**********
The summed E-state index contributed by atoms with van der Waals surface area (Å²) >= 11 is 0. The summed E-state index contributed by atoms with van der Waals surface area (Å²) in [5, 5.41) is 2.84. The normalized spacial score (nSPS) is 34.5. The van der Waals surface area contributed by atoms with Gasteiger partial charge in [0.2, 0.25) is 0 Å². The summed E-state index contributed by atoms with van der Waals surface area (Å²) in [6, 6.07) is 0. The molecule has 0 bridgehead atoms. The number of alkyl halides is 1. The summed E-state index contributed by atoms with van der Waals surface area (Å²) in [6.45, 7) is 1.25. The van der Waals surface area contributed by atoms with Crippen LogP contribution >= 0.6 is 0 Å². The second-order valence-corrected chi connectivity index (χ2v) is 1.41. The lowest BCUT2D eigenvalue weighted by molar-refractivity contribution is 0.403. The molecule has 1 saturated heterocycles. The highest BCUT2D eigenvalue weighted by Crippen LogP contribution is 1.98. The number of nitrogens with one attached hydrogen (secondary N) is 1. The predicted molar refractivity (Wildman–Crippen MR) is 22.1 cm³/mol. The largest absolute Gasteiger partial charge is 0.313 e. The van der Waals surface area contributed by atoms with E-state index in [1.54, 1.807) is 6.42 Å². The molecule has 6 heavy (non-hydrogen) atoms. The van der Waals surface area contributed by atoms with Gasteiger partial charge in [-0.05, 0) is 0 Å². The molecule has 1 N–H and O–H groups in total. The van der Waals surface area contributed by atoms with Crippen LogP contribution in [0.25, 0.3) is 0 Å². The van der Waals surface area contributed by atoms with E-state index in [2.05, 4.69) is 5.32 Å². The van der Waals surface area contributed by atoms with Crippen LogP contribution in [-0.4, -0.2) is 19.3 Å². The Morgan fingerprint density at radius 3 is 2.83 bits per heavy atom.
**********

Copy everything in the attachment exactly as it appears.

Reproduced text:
The summed E-state index contributed by atoms with van der Waals surface area (Å²) >= 11 is 0. The summed E-state index contributed by atoms with van der Waals surface area (Å²) in [5, 5.41) is 2.84. The normalized spacial score (nSPS) is 34.5. The van der Waals surface area contributed by atoms with Gasteiger partial charge in [0.2, 0.25) is 0 Å². The summed E-state index contributed by atoms with van der Waals surface area (Å²) in [6, 6.07) is 0. The molecule has 0 bridgehead atoms. The number of alkyl halides is 1. The summed E-state index contributed by atoms with van der Waals surface area (Å²) in [6.45, 7) is 1.25. The van der Waals surface area contributed by atoms with Crippen LogP contribution >= 0.6 is 0 Å². The second-order valence-corrected chi connectivity index (χ2v) is 1.41. The lowest BCUT2D eigenvalue weighted by molar-refractivity contribution is 0.403. The molecule has 1 saturated heterocycles. The highest BCUT2D eigenvalue weighted by Crippen LogP contribution is 1.98. The number of nitrogens with one attached hydrogen (secondary N) is 1. The predicted molar refractivity (Wildman–Crippen MR) is 22.1 cm³/mol. The largest absolute Gasteiger partial charge is 0.313 e. The van der Waals surface area contributed by atoms with E-state index in [1.54, 1.807) is 6.42 Å². The molecule has 6 heavy (non-hydrogen) atoms. The van der Waals surface area contributed by atoms with Gasteiger partial charge in [-0.05, 0) is 0 Å². The molecule has 1 N–H and O–H groups in total. The van der Waals surface area contributed by atoms with Crippen LogP contribution in [0.25, 0.3) is 0 Å². The van der Waals surface area contributed by atoms with E-state index in [2.05, 4.69) is 5.32 Å². The van der Waals surface area contributed by atoms with Crippen LogP contribution in [-0.4, -0.2) is 19.3 Å². The Morgan fingerprint density at radius 3 is 2.83 bits per heavy atom.